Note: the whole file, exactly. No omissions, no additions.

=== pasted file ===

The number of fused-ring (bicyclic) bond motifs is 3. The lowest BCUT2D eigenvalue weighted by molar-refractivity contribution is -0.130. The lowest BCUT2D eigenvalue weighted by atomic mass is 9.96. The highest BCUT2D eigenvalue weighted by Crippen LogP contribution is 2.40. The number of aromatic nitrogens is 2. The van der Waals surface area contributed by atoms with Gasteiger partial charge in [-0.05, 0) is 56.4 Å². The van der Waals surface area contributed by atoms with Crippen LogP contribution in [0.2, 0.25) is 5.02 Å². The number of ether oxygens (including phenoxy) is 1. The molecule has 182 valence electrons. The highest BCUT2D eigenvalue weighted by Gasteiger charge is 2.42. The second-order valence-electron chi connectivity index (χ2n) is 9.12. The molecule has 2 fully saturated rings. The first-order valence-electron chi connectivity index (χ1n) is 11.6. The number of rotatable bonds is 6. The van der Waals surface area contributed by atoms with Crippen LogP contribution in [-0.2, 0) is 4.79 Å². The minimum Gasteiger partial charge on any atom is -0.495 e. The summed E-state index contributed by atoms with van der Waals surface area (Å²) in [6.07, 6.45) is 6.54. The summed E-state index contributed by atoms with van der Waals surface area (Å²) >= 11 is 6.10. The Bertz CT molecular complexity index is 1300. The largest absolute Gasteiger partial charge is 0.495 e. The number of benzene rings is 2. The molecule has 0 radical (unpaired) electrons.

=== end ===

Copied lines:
The number of fused-ring (bicyclic) bond motifs is 3. The lowest BCUT2D eigenvalue weighted by molar-refractivity contribution is -0.130. The lowest BCUT2D eigenvalue weighted by atomic mass is 9.96. The highest BCUT2D eigenvalue weighted by Crippen LogP contribution is 2.40. The number of aromatic nitrogens is 2. The van der Waals surface area contributed by atoms with Gasteiger partial charge in [-0.05, 0) is 56.4 Å². The van der Waals surface area contributed by atoms with Crippen LogP contribution in [0.2, 0.25) is 5.02 Å². The number of ether oxygens (including phenoxy) is 1. The molecule has 182 valence electrons. The highest BCUT2D eigenvalue weighted by Gasteiger charge is 2.42. The second-order valence-electron chi connectivity index (χ2n) is 9.12. The molecule has 2 fully saturated rings. The first-order valence-electron chi connectivity index (χ1n) is 11.6. The number of rotatable bonds is 6. The van der Waals surface area contributed by atoms with Crippen LogP contribution in [-0.2, 0) is 4.79 Å². The minimum Gasteiger partial charge on any atom is -0.495 e. The summed E-state index contributed by atoms with van der Waals surface area (Å²) in [6.07, 6.45) is 6.54. The summed E-state index contributed by atoms with van der Waals surface area (Å²) >= 11 is 6.10. The Bertz CT molecular complexity index is 1300. The largest absolute Gasteiger partial charge is 0.495 e. The number of benzene rings is 2. The molecule has 0 radical (unpaired) electrons.